Central Coast Wines

Issues & Ideas: Wildfire smoke on wine grapes, downtown vitality and SLO's first cannabis store

Sep 17, 2020

California voters will decide this fall on a dozen ballot measures, including one measure that would exempt gig companies from a law that makes it harder to classify workers as contractors. A black box theater in Santa Barbara that was almost exclusively a rental venue before the pandemic is now producing its own shows. We’ll hear from a Central Coast grape grower, who talks about the possible effects of smoke particles on wine grapes. The cities of San Luis Obispo and Santa Barbara are responding to COVID-19 and imagining new ways for the respective downtowns to operate as spaces for people to live, work, and play. Finally, we’ll hear from the owner of San Luis Obispo's first cannabis retail store. 

Thomas Wilmer

Correspondent Tom Wilmer visits with grape grower Vic Roberts, owner of Victor Hugo Winery in Templeton, about the effects of smoke particles from recent Central Coast fires on grapes. Roberts shares industry recommendations to mitigate effects of smoke and ash on grapes.

Thomas Wilmer

Correspondent Tom Wilmer talks with wine producer Vic Roberts, owner of Victor Hugo Winery in Templeton, about transformations in the wine industry in response to COVID-19.

Thomas Wilmer

Central Coast winemaker and grower Mike Sinor started working as a cellar-rat while attending Cal Poly State University back in the early 1990s. Today Sinor and his wife Cheri grow organic grapes on the old Bassi Ranch Vineyard near Avila Beach, and operate their Sinor-LaVallee tasting room in uptown Avila, located a block from the beach. Join correspondent Tom Wilmer for a visit with Sinor at his processing facility.

The historic adobe at Talley Vineyards in Arroyo Grande Valley
Tom Wilmer

Brian Talley’s grandfather started farming in the Arroyo Grande Valley back in 1948. It was Brian’s dad who planted grapes in the early 1980s and eventually started producing wine as well, and as they say, the rest is history.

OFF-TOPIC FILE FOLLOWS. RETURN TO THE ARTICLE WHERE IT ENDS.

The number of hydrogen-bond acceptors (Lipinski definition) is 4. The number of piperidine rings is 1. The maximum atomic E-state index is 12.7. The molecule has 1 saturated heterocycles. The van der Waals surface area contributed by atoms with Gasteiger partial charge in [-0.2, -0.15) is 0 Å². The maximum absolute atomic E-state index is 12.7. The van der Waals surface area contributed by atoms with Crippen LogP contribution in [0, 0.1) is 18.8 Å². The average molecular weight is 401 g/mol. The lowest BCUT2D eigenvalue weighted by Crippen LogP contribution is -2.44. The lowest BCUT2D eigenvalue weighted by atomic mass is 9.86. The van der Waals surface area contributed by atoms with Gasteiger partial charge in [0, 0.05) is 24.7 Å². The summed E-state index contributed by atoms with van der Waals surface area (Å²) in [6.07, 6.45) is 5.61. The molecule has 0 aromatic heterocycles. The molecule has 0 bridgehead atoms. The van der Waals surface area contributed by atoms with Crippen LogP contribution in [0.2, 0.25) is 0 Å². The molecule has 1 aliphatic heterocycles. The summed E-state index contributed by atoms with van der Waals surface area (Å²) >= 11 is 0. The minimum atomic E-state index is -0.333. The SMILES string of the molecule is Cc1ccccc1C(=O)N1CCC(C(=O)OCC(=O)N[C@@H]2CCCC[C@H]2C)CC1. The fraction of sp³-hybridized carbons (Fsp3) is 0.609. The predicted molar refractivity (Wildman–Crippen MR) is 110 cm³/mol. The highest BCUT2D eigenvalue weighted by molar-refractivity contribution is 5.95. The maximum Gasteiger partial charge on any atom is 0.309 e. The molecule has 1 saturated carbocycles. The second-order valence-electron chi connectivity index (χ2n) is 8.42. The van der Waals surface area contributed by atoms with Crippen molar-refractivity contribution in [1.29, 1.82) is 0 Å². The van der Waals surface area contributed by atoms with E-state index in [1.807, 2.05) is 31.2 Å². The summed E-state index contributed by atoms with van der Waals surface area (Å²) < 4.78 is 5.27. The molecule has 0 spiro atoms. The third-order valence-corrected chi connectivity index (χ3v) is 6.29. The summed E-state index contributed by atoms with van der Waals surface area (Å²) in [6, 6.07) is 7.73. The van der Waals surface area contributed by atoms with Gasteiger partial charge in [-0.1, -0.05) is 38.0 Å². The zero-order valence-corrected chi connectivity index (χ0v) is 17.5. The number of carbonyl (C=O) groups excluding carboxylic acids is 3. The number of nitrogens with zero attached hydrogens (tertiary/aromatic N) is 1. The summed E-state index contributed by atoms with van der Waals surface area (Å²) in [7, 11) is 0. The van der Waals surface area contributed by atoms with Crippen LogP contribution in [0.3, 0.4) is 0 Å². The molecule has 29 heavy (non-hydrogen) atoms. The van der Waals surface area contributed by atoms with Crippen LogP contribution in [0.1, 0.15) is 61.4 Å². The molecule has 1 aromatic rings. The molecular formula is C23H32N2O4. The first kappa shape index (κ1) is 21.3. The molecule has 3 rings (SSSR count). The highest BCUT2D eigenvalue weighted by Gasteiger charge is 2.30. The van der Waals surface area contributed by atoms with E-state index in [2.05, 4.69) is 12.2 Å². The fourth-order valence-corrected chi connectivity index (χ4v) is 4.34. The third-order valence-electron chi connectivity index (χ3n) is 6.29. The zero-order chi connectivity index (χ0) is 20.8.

Qupé Vineyards

When winemaker Bob Lindquist started Qupé Vineyards 35 years ago, there were only four California wineries producing Syrah. Today there are more than 75 wineries in Santa Barbara County alone producing Syrah. Join Lindquist as he shares his passion as a winemaker and discover why the California Central Coast’s cool coastal climate is ideally suited for producing award-winning Rhone-style wines.  

"One of the things that Champagne did wrong when they started putting out their marketing," says Jenna Congdon, the manager of The Station wine bar in San Luis Obispo, "is that they really put it out there as a special occasion wine."

This is a presentation given by Jean-Pierre Wolff on "Sustainable Viticulture" as part of the Science After Dark series of the Central Coast STEM Collaborative, recorded on April 8, 2015 at the Luis Wine Bar in San Luis Obispo, California.

Jason Lopez

Winemakers come from all walks of life. Some are almond farmers who made the switch to grapes because it paid more. Some are artists, drawing on their creative talents to craft wine. And then there are scientists. 

Cal Poly graduate, Sean Christopher Weir visits with correspondent, Tom Wilmer about his book, The Mad Crush—A Memoir of Mythic Vines and Improbable Winemaking.